Tuesday, August 21, 2007

..And justice for all (1979)

Director:Norman Jewison
Writers:Valerie Curtin (written by) & Barry Levinson (written by)
Cast:
Al Pacino ... Arthur Kirkland
Jack Warden ... Judge Francis Rayford

John Forsythe ... Judge Henry T. Fleming

Lee Strasberg ... Sam Kirkland

Jeffrey Tambor ... Jay Porter

Christine Lahti ... Gail Packer


Review:
Pacino screaming, "You're out of order! This whole trial is out of order!”, will resonate in you long after you stop thinking about this film. A powerhouse performance by Al Pacino and you were so much expecting it. This film shows how much Al Pacino loves acting and as one trivia on this film goes, the last courtroom scene which seems to be more like a self-contained scene in the film was taken 21 times, until al pacino was convinced there was no better way to do that scene. This clearly shows the passion and that he will stop unto nothing.

Now, talking about the film, looks like it was a bit too early a film for the times it was made in. Infact, even today it is difficult to make such a moving and fearless rebel movie. If you are angry with the judicial system and have a lot of stories and statements to make, this movie has it all and all these without losing the prime story in the film.

The character set is interesting, the camera peeks, snipes and hides under the bench and can be seen across the courthouse picking up various threads to the whole story of a shame of the prevailing judicial system. Al pacino's immediate inspiration is a judge named Fleming (John Forsythe) who rather unexpectedly becomes his client. Forsythe looks marvelously like a judge. He has the razor-cut grey hair and the tired, thoughtful eyes and the gentleman's vague sneer when addressing a lawyer in his courtroom.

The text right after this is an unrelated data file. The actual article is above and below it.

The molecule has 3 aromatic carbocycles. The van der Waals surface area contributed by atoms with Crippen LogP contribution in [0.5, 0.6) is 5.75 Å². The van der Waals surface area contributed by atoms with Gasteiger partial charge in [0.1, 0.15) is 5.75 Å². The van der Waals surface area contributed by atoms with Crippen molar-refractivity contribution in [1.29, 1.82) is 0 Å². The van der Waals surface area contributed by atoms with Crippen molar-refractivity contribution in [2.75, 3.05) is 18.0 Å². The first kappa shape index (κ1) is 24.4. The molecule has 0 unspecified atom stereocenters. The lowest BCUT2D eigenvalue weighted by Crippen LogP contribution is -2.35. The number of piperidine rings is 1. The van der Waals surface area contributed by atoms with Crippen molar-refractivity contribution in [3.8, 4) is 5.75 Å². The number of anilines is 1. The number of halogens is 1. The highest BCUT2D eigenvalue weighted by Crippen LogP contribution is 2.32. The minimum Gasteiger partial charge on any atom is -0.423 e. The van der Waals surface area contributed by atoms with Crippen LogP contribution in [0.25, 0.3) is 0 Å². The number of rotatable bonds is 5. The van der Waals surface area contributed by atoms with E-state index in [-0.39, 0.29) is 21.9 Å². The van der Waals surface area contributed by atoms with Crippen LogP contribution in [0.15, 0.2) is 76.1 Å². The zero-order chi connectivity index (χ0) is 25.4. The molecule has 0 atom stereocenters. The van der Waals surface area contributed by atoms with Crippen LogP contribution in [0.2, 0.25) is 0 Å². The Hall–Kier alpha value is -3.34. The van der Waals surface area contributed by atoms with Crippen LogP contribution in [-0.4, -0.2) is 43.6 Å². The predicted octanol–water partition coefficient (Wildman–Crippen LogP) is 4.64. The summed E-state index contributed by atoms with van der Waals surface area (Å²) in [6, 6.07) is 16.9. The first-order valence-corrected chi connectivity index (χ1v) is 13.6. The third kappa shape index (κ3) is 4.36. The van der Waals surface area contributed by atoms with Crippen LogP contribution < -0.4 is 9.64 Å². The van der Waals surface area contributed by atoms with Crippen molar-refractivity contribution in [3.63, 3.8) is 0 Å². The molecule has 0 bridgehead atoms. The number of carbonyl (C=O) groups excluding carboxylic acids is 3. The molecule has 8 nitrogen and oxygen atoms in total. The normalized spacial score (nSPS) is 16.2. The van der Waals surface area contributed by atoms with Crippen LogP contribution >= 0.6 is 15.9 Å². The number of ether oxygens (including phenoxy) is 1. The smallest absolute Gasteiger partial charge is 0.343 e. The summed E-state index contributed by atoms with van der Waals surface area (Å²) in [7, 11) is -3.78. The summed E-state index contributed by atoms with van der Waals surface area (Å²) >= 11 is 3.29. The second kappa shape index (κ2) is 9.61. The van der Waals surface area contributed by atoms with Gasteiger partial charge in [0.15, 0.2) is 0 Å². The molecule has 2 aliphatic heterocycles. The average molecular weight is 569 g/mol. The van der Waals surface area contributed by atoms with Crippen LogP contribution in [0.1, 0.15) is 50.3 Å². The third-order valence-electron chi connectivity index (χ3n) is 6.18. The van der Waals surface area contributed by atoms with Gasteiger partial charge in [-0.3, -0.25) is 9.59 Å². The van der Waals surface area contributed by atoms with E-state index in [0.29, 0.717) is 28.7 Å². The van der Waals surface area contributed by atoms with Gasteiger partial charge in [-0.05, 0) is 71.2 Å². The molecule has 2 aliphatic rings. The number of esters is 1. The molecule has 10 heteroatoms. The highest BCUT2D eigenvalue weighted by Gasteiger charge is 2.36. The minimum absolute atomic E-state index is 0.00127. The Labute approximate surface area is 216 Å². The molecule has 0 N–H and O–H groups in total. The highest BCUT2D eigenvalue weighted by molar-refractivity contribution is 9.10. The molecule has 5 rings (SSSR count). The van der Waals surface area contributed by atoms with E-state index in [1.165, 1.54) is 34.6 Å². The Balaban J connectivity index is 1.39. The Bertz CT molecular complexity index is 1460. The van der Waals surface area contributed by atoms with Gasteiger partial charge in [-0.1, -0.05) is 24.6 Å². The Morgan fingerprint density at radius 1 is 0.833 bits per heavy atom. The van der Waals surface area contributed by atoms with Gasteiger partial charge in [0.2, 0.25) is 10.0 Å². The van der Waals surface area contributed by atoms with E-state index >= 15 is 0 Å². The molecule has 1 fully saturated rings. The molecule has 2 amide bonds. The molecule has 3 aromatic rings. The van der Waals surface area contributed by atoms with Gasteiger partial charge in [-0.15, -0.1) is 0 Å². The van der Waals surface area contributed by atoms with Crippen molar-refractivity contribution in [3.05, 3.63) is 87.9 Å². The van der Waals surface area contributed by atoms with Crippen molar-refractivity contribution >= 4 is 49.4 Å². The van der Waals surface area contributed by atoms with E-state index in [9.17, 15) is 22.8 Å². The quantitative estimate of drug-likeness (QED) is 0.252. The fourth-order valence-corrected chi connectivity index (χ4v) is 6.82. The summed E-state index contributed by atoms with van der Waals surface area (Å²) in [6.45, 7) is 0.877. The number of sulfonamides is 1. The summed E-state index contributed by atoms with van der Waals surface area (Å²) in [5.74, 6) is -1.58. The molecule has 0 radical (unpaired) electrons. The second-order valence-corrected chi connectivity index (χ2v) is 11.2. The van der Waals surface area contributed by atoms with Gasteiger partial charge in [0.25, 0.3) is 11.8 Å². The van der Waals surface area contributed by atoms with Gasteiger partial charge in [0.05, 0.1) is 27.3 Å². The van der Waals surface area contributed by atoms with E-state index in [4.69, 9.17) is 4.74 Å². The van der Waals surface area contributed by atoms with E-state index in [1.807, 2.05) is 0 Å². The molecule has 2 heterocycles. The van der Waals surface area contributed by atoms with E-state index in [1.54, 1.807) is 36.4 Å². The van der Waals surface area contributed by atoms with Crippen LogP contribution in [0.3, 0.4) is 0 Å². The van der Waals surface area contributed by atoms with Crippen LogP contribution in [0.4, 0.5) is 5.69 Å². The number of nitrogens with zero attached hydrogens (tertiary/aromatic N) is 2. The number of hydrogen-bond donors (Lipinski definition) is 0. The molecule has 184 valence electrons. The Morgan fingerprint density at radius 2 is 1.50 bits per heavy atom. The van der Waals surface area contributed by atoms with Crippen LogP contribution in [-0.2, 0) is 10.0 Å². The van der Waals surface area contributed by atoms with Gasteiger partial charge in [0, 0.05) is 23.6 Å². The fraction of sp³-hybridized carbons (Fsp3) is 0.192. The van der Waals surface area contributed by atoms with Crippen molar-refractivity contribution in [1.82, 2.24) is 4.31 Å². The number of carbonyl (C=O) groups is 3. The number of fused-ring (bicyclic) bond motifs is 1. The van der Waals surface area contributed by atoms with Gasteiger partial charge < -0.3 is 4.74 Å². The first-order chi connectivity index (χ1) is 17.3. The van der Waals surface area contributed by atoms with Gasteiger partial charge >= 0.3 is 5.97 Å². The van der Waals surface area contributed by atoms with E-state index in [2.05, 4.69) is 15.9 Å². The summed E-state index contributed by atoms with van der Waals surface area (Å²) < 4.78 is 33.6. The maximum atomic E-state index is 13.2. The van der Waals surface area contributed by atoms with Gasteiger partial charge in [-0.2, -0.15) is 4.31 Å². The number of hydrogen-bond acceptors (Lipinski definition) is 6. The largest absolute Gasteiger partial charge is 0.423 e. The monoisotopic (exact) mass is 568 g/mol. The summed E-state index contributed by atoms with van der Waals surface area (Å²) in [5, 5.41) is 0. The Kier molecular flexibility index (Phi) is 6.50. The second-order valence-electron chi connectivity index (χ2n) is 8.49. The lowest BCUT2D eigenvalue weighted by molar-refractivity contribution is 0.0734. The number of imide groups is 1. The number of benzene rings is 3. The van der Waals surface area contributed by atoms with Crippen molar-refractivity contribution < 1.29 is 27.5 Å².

Pacino has a client who has been in jail for months because of Forsythe. The client, as it happens, is innocent but sentenced to over a year jail term as he was found in the wrong time and at the wrong place. A victim of the system, and is not able to come out until Pacino and Forsythe can agree on several meaningless technicalities.

They cannot. Forsythe seems to take a quiet sadistic pleasure in frustrating Pacino while his client goes through a crack-up in jail. But that is not the only thing that makes Al Pacino's life easy. There is a girl friend, and a neurotic law partner, and another nutty client, and a stark raving mad senior judge (Jack Warden) who indulges his suicidal impulses by eating his lunch on a fifth-floor window ledge and seeing if his helicopter will fly without gasoline

All these are thrown into the main plot, finally Al Pacino is left to decide to choose between humanity or the technicality of the case given under his preview. A final choice which mightthrow him out of the profession but standing for it, will upheld his faith in justice and truth. Are we ultimately given to choose as well, or will you leave your faith in the hands of Al pacino.

As far as the ending is concerned, it reflects Norman Jewison's real intention with the film, he ends the film with a joke. Simply because, he made a joke out of the system, and we have no choice but to laugh with him. Can you please drop this DVD to our desi rebel director Madhur Bhandarkar, perhaps a better inspiration, please!!

My Rating: 8/10

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